Kosovo-Serbia tensions flare; NATO peacekeepers track border protests
Tensions flared between Kosovo and Serbia over the weekend, raising fears of new unrest in the Balkans at a time when Western allies are focused on the Ukraine conflict.
KFOR, the NATO-led international peacekeeping force in Kosovo, said in a statement that it is closely monitoring the situation in Kosovo and is “prepared to intervene if stability is jeopardized.”
On the eve of the implementation of a law requiring them to replace their license plates with Kosovo plates, ethnic Serbs in northern municipalities of Kosovo bordering Serbia blocked roads and clashed with police.
The new rules, which were set to take effect on Monday, would have required Serbian ID and passport holders to obtain an additional document in order to enter Kosovo, as is already the case for Kosovars entering Serbia.
The European Union’s top diplomat, Josep Borrell, welcomed Kosovo’s decision to postpone the measures until September 1 and demanded that all roadblocks be removed immediately. The European Union’s special envoy, Miroslav Lajcak, expressed gratitude to the United States’ ambassador to Kosovo, Jeffrey M. Hovenier, in a statement posted on Twitter.
According to Kosovo police, no one was injured during Sunday’s protests, despite the fact that gunshots were heard in a number of locations, some of which were directed at police units. Protesters blocked roads leading to two border crossings by parking trucks and other heavy machinery.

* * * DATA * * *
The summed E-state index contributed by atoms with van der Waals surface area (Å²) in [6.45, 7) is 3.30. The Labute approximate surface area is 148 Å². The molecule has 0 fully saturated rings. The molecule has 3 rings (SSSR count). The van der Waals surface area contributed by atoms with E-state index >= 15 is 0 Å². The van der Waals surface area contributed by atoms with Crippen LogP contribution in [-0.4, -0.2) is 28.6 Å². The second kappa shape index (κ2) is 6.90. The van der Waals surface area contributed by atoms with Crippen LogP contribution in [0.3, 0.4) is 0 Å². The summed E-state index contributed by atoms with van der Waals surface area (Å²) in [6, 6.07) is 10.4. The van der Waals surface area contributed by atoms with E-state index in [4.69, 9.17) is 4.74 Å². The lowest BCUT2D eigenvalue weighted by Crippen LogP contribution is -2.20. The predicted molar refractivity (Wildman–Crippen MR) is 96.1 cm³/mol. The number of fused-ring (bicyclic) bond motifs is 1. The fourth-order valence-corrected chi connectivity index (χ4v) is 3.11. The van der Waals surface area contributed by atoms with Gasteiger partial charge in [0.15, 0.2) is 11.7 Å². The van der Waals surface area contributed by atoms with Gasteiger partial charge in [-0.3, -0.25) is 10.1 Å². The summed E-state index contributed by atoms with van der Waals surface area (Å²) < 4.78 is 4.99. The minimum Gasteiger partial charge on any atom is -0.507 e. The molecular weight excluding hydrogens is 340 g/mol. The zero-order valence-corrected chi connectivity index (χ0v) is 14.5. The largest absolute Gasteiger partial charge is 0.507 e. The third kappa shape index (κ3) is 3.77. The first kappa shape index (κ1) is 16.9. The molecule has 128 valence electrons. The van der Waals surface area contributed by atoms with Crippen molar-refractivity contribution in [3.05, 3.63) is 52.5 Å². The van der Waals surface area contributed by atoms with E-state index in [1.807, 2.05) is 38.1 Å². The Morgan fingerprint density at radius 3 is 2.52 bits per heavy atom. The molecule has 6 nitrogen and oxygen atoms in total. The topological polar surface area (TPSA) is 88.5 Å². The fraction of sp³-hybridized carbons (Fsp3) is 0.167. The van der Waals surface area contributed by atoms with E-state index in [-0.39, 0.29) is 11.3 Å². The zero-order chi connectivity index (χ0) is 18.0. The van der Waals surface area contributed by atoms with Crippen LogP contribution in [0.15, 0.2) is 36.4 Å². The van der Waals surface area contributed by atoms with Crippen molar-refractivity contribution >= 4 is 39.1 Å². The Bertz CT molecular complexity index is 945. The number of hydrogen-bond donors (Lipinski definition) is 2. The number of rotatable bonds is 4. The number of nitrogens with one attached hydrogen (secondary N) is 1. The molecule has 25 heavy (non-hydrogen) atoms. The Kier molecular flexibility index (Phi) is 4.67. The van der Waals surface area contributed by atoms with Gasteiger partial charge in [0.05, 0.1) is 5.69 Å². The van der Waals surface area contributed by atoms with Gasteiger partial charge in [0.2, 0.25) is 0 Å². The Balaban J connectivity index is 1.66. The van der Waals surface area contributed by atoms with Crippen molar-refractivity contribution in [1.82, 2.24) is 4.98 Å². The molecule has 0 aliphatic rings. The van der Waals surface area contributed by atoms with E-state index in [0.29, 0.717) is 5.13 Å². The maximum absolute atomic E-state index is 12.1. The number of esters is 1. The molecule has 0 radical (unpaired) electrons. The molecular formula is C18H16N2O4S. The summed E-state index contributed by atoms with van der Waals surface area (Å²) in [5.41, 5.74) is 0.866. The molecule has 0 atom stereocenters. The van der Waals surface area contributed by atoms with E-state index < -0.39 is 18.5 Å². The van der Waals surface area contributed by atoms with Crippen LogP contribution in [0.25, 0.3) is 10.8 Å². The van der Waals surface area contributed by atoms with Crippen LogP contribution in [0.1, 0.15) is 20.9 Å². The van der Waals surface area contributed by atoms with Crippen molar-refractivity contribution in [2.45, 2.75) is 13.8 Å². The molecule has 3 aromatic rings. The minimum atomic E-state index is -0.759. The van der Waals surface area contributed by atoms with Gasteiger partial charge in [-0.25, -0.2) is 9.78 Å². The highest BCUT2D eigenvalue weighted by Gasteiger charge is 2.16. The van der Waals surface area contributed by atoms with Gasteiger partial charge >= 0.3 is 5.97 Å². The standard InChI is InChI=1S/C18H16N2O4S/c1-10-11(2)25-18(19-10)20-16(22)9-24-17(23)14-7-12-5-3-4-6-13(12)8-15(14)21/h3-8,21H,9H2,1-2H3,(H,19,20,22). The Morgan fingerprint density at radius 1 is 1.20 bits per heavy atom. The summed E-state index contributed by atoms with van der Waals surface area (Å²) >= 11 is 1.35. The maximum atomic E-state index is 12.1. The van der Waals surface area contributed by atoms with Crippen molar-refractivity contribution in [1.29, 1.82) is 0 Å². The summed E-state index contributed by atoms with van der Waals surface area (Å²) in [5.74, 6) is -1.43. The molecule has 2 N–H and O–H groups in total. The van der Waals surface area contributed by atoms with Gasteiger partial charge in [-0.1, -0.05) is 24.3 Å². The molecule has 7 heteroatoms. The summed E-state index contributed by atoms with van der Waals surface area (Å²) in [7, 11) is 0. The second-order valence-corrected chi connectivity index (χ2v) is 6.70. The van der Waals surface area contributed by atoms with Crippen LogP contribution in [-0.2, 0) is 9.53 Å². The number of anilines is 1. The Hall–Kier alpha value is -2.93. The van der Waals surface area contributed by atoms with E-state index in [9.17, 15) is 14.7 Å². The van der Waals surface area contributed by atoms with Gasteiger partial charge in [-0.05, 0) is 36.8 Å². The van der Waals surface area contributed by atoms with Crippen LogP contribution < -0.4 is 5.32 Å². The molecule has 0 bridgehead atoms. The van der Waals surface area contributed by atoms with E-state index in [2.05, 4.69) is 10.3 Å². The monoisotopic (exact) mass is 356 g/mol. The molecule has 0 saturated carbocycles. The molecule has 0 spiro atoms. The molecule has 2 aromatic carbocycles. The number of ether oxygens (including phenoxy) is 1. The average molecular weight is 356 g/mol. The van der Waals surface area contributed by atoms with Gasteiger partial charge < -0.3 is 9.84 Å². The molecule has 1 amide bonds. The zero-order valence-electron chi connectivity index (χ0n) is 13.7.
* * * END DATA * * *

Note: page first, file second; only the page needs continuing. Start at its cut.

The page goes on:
Kosovo announced the month-long delay in implementing the new measures in a statement issued on Sunday, condemning “the obstruction of roads in the north of Kosovo and the firing of weapons by armed persons there.” According to the statement, the “aggressive acts” were instigated and planned by authorities in Serbia’s capital, Belgrade.
Russia’s invasion of Ukraine has heightened regional tensions. According to analysts, Russia’s nationalist and revisionist worldview has found a receptive audience in the region, particularly in Serbian President Aleksandar Vucic, Bosnian Serb political leader Milorad Dodik, and Hungarian Prime Minister Viktor Orban.
Serbia, a long-standing Russian ally, has rejected calls from the EU and the US to join sanctions against Moscow. Russia, along with China, continues to reject Kosovo’s independence and has condemned NATO’s war on its ally. In 1999, the Western military alliance launched a bombing campaign against targets in what was then Serbia and Montenegro in an attempt to halt Serbia’s onslaught against ethnic Kosovar Albanians fighting for autonomy.
On Sunday, Maria Zakharova, a spokeswoman for Russia’s Foreign Ministry, accused Kosovo of using new licensing laws and ID cards to expel the Serbian population.
“We call on Pristina, as well as the United States and the European Union, to stop provocation and respect the rights of Serbs in Kosovo,” she said, according to the Russian news agency Tass, calling the requirements “discriminatory.”
“If they dare to persecute, mistreat, and murder Serbs, Serbia will win,” Vucic declared at a press conference on Sunday. Albin Kurti, Kosovo’s prime minister, has accused Vucic of inciting the violence.